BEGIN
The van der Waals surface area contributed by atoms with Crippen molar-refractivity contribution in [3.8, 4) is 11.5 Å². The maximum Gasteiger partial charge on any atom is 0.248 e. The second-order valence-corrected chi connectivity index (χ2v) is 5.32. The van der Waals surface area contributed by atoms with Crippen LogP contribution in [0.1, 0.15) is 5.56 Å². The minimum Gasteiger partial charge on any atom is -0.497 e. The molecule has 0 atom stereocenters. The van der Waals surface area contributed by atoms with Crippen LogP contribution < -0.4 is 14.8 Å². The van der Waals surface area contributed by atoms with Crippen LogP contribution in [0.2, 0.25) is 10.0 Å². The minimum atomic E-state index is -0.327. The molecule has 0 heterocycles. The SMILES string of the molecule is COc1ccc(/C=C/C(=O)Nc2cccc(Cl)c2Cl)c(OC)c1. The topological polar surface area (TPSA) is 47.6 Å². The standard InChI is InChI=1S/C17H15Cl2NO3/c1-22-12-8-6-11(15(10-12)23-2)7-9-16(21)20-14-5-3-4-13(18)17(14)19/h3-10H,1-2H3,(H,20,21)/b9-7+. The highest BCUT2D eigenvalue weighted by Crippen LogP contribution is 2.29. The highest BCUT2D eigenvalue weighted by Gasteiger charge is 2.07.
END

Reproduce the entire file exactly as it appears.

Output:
The van der Waals surface area contributed by atoms with Crippen molar-refractivity contribution in [3.8, 4) is 11.5 Å². The maximum Gasteiger partial charge on any atom is 0.248 e. The second-order valence-corrected chi connectivity index (χ2v) is 5.32. The van der Waals surface area contributed by atoms with Crippen LogP contribution in [0.1, 0.15) is 5.56 Å². The minimum Gasteiger partial charge on any atom is -0.497 e. The molecule has 0 atom stereocenters. The van der Waals surface area contributed by atoms with Crippen LogP contribution < -0.4 is 14.8 Å². The van der Waals surface area contributed by atoms with Crippen LogP contribution in [0.2, 0.25) is 10.0 Å². The minimum atomic E-state index is -0.327. The molecule has 0 heterocycles. The SMILES string of the molecule is COc1ccc(/C=C/C(=O)Nc2cccc(Cl)c2Cl)c(OC)c1. The topological polar surface area (TPSA) is 47.6 Å². The standard InChI is InChI=1S/C17H15Cl2NO3/c1-22-12-8-6-11(15(10-12)23-2)7-9-16(21)20-14-5-3-4-13(18)17(14)19/h3-10H,1-2H3,(H,20,21)/b9-7+. The highest BCUT2D eigenvalue weighted by Crippen LogP contribution is 2.29. The highest BCUT2D eigenvalue weighted by Gasteiger charge is 2.07.